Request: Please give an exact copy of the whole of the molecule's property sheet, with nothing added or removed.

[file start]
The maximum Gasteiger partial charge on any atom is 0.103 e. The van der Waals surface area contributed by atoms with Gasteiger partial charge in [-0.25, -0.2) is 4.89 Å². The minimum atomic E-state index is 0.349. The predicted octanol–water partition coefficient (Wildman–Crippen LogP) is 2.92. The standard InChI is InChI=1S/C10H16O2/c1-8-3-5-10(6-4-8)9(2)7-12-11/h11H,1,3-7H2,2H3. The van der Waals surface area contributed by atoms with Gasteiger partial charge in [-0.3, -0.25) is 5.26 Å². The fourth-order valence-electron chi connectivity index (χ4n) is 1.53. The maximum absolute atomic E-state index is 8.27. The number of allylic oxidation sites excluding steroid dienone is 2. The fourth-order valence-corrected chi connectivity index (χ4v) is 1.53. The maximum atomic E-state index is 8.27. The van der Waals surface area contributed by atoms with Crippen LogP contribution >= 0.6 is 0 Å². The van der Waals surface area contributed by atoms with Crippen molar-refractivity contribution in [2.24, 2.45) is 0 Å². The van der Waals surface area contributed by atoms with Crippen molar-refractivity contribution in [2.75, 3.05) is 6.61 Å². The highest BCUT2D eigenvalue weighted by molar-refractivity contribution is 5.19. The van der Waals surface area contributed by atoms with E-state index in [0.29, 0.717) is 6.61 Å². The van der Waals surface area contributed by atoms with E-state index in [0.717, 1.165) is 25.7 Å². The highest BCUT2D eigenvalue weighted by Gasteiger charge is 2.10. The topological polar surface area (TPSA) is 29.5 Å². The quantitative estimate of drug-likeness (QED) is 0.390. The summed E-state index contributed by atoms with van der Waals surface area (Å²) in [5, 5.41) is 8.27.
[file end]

The maximum Gasteiger partial charge on any atom is 0.103 e. The van der Waals surface area contributed by atoms with Gasteiger partial charge in [-0.25, -0.2) is 4.89 Å². The minimum atomic E-state index is 0.349. The predicted octanol–water partition coefficient (Wildman–Crippen LogP) is 2.92. The standard InChI is InChI=1S/C10H16O2/c1-8-3-5-10(6-4-8)9(2)7-12-11/h11H,1,3-7H2,2H3. The van der Waals surface area contributed by atoms with Gasteiger partial charge in [-0.3, -0.25) is 5.26 Å². The fourth-order valence-electron chi connectivity index (χ4n) is 1.53. The maximum absolute atomic E-state index is 8.27. The number of allylic oxidation sites excluding steroid dienone is 2. The fourth-order valence-corrected chi connectivity index (χ4v) is 1.53. The maximum atomic E-state index is 8.27. The van der Waals surface area contributed by atoms with Crippen LogP contribution >= 0.6 is 0 Å². The van der Waals surface area contributed by atoms with Crippen molar-refractivity contribution in [2.24, 2.45) is 0 Å². The van der Waals surface area contributed by atoms with Crippen molar-refractivity contribution in [2.75, 3.05) is 6.61 Å². The highest BCUT2D eigenvalue weighted by molar-refractivity contribution is 5.19. The van der Waals surface area contributed by atoms with E-state index in [0.29, 0.717) is 6.61 Å². The van der Waals surface area contributed by atoms with E-state index in [0.717, 1.165) is 25.7 Å². The highest BCUT2D eigenvalue weighted by Gasteiger charge is 2.10. The topological polar surface area (TPSA) is 29.5 Å². The quantitative estimate of drug-likeness (QED) is 0.390. The summed E-state index contributed by atoms with van der Waals surface area (Å²) in [5, 5.41) is 8.27.